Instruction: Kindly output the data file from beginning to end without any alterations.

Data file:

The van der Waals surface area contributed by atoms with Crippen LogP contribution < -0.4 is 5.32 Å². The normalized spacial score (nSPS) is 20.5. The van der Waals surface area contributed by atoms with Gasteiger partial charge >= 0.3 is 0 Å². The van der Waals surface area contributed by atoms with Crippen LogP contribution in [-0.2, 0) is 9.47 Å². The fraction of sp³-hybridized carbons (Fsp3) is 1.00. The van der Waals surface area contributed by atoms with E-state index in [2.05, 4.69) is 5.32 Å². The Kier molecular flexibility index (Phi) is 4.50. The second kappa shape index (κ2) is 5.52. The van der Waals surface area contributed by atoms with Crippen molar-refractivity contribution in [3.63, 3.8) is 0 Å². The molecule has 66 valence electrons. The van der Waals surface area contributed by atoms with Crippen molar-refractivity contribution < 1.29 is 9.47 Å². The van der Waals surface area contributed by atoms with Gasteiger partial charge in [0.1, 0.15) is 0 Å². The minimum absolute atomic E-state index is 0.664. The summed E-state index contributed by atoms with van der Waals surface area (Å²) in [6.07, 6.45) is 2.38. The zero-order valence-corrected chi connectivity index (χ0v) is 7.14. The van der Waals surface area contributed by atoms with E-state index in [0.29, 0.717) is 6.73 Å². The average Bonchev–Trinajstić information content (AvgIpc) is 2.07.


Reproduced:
The van der Waals surface area contributed by atoms with Crippen LogP contribution < -0.4 is 5.32 Å². The normalized spacial score (nSPS) is 20.5. The van der Waals surface area contributed by atoms with Gasteiger partial charge >= 0.3 is 0 Å². The van der Waals surface area contributed by atoms with Crippen LogP contribution in [-0.2, 0) is 9.47 Å². The fraction of sp³-hybridized carbons (Fsp3) is 1.00. The van der Waals surface area contributed by atoms with E-state index in [2.05, 4.69) is 5.32 Å². The Kier molecular flexibility index (Phi) is 4.50. The second kappa shape index (κ2) is 5.52. The van der Waals surface area contributed by atoms with Crippen molar-refractivity contribution in [3.63, 3.8) is 0 Å². The molecule has 66 valence electrons. The van der Waals surface area contributed by atoms with Crippen molar-refractivity contribution < 1.29 is 9.47 Å². The van der Waals surface area contributed by atoms with Gasteiger partial charge in [0.1, 0.15) is 0 Å². The minimum absolute atomic E-state index is 0.664. The summed E-state index contributed by atoms with van der Waals surface area (Å²) in [6.07, 6.45) is 2.38. The zero-order valence-corrected chi connectivity index (χ0v) is 7.14. The van der Waals surface area contributed by atoms with E-state index in [0.29, 0.717) is 6.73 Å². The average Bonchev–Trinajstić information content (AvgIpc) is 2.07.